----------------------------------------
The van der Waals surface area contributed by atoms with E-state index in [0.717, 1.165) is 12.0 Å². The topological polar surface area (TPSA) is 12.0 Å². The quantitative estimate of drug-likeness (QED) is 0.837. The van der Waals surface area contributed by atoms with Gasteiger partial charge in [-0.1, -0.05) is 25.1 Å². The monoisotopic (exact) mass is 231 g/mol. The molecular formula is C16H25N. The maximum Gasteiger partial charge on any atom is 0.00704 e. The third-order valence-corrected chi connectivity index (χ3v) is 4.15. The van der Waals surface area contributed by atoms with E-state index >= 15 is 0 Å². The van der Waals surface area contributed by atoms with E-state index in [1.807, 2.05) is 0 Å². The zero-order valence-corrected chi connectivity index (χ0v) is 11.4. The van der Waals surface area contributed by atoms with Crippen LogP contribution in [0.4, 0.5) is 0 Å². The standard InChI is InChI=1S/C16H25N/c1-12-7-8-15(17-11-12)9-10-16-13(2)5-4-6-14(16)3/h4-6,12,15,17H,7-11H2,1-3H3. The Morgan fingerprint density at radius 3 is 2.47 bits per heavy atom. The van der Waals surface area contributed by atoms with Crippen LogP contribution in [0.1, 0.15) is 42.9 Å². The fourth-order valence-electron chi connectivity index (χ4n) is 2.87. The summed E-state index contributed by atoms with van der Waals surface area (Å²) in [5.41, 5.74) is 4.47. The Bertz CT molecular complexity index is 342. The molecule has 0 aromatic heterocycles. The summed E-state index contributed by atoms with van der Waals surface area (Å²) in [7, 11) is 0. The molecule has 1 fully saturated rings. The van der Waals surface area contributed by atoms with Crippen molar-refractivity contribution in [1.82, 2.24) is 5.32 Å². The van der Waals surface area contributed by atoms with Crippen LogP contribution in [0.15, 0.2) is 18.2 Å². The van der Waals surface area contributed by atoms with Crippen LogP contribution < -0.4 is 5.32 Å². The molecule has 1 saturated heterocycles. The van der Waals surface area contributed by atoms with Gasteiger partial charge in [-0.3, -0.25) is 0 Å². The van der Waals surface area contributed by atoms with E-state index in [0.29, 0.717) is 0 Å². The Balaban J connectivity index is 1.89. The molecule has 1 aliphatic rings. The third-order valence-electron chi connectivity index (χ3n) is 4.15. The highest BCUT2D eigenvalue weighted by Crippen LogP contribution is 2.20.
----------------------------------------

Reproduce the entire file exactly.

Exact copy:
The van der Waals surface area contributed by atoms with E-state index in [0.717, 1.165) is 12.0 Å². The topological polar surface area (TPSA) is 12.0 Å². The quantitative estimate of drug-likeness (QED) is 0.837. The van der Waals surface area contributed by atoms with Gasteiger partial charge in [-0.1, -0.05) is 25.1 Å². The monoisotopic (exact) mass is 231 g/mol. The molecular formula is C16H25N. The maximum Gasteiger partial charge on any atom is 0.00704 e. The third-order valence-corrected chi connectivity index (χ3v) is 4.15. The van der Waals surface area contributed by atoms with E-state index >= 15 is 0 Å². The van der Waals surface area contributed by atoms with E-state index in [1.807, 2.05) is 0 Å². The zero-order valence-corrected chi connectivity index (χ0v) is 11.4. The van der Waals surface area contributed by atoms with Crippen LogP contribution in [0.4, 0.5) is 0 Å². The standard InChI is InChI=1S/C16H25N/c1-12-7-8-15(17-11-12)9-10-16-13(2)5-4-6-14(16)3/h4-6,12,15,17H,7-11H2,1-3H3. The Morgan fingerprint density at radius 3 is 2.47 bits per heavy atom. The van der Waals surface area contributed by atoms with Crippen LogP contribution in [0.1, 0.15) is 42.9 Å². The fourth-order valence-electron chi connectivity index (χ4n) is 2.87. The summed E-state index contributed by atoms with van der Waals surface area (Å²) in [5.41, 5.74) is 4.47. The Bertz CT molecular complexity index is 342. The molecule has 0 aromatic heterocycles. The summed E-state index contributed by atoms with van der Waals surface area (Å²) in [7, 11) is 0. The molecule has 1 fully saturated rings. The van der Waals surface area contributed by atoms with Crippen molar-refractivity contribution in [1.82, 2.24) is 5.32 Å². The van der Waals surface area contributed by atoms with Crippen LogP contribution in [0.15, 0.2) is 18.2 Å². The van der Waals surface area contributed by atoms with Crippen LogP contribution < -0.4 is 5.32 Å². The molecule has 1 saturated heterocycles. The van der Waals surface area contributed by atoms with Gasteiger partial charge in [-0.3, -0.25) is 0 Å². The van der Waals surface area contributed by atoms with E-state index in [0.29, 0.717) is 0 Å². The Balaban J connectivity index is 1.89. The molecule has 1 aliphatic rings. The third-order valence-electron chi connectivity index (χ3n) is 4.15. The highest BCUT2D eigenvalue weighted by Crippen LogP contribution is 2.20.